Transit transfers are a necessary inconvenience to riders. They support strong hierarchical networks by connecting various local, regional, and express lines through a variety of modes. This is true in Seattle, where many lines were redrawn to feed into the Link Light Rail network. Previous transfer studies, using surveys, found that perceived safety, distance, and personal health were significant predictors of transfers. This study aims to use smartcard data and generalized linear modeling to estimate which elements of transfers are commonly overcome—and which are not—among riders boarding the Link Light Rail in Seattle and its suburbs. The aims of this research are twofold: (1) critical analysis of attributes of transfer barriers so that the future station area could serve improved riders’ accessibility; (2) equity of transfer barriers among the users by analyzing the user breakdown of the origin lines and the destination. We use Seattle’s One Regional Card for All smartcard data among the Link Light Rail riders in the Seattle metropolitan area in 2019, and applied a negative binomial generalized linear model. The model suggests that walking distance and walking grade have significant effects on transfers. For the users’ equity analysis, the disabled population tends to transfer less, while the low-income and youth riders populations tend to transfer more often. Future research could incorporate a more mixed-methods approach to confirm some of these findings or include station amenities, such as live schedule updates for common transfer lines.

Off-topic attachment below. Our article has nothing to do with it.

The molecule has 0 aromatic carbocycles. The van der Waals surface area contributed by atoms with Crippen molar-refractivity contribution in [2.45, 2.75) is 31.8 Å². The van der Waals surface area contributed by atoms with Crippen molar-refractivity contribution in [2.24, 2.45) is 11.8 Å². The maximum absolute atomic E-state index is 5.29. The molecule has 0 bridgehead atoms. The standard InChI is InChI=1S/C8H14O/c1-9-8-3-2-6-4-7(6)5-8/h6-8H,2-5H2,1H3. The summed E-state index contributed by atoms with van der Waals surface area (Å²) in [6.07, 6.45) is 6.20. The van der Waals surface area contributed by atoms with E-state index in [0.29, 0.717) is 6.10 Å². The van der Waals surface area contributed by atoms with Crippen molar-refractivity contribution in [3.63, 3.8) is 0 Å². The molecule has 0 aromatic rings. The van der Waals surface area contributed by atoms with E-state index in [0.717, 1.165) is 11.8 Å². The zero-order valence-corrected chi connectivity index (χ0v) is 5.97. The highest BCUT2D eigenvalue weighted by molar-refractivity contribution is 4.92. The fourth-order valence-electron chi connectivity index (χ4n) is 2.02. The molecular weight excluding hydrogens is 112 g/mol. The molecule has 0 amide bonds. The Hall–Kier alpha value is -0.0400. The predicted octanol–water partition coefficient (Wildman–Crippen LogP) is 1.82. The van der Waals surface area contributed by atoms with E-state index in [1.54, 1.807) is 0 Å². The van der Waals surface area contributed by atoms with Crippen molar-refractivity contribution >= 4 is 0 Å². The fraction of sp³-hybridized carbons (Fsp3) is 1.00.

Eager, J., Bae, C.-H. C., & McCormack, E. D. (2022). Estimating Intermodal Transfer Barriers to Light Rail using Smartcard Data in Seattle, WA. Transportation Research Record. https://doi.org/10.1177/03611981221119190.